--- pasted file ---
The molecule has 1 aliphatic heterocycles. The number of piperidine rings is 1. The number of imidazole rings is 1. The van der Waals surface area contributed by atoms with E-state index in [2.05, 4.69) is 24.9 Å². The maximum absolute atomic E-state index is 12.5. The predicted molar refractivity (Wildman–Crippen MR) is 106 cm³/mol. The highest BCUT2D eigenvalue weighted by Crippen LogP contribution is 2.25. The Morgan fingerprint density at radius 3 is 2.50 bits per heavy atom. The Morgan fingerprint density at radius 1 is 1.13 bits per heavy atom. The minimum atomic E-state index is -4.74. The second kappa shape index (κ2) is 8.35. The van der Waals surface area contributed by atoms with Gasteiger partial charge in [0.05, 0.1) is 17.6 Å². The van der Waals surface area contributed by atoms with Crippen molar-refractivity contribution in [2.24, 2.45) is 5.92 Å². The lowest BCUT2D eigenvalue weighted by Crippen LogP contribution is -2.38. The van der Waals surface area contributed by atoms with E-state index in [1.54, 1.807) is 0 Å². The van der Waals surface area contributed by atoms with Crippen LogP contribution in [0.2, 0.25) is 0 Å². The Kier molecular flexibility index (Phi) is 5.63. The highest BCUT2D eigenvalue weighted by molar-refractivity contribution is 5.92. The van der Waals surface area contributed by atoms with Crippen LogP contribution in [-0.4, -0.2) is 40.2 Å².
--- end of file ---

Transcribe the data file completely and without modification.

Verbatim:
The molecule has 1 aliphatic heterocycles. The number of piperidine rings is 1. The number of imidazole rings is 1. The van der Waals surface area contributed by atoms with E-state index in [2.05, 4.69) is 24.9 Å². The maximum absolute atomic E-state index is 12.5. The predicted molar refractivity (Wildman–Crippen MR) is 106 cm³/mol. The highest BCUT2D eigenvalue weighted by Crippen LogP contribution is 2.25. The Morgan fingerprint density at radius 3 is 2.50 bits per heavy atom. The Morgan fingerprint density at radius 1 is 1.13 bits per heavy atom. The minimum atomic E-state index is -4.74. The second kappa shape index (κ2) is 8.35. The van der Waals surface area contributed by atoms with Gasteiger partial charge in [0.05, 0.1) is 17.6 Å². The van der Waals surface area contributed by atoms with Crippen molar-refractivity contribution in [2.24, 2.45) is 5.92 Å². The lowest BCUT2D eigenvalue weighted by Crippen LogP contribution is -2.38. The van der Waals surface area contributed by atoms with E-state index in [1.54, 1.807) is 0 Å². The van der Waals surface area contributed by atoms with Crippen LogP contribution in [0.2, 0.25) is 0 Å². The Kier molecular flexibility index (Phi) is 5.63. The highest BCUT2D eigenvalue weighted by molar-refractivity contribution is 5.92. The van der Waals surface area contributed by atoms with Crippen LogP contribution in [-0.4, -0.2) is 40.2 Å².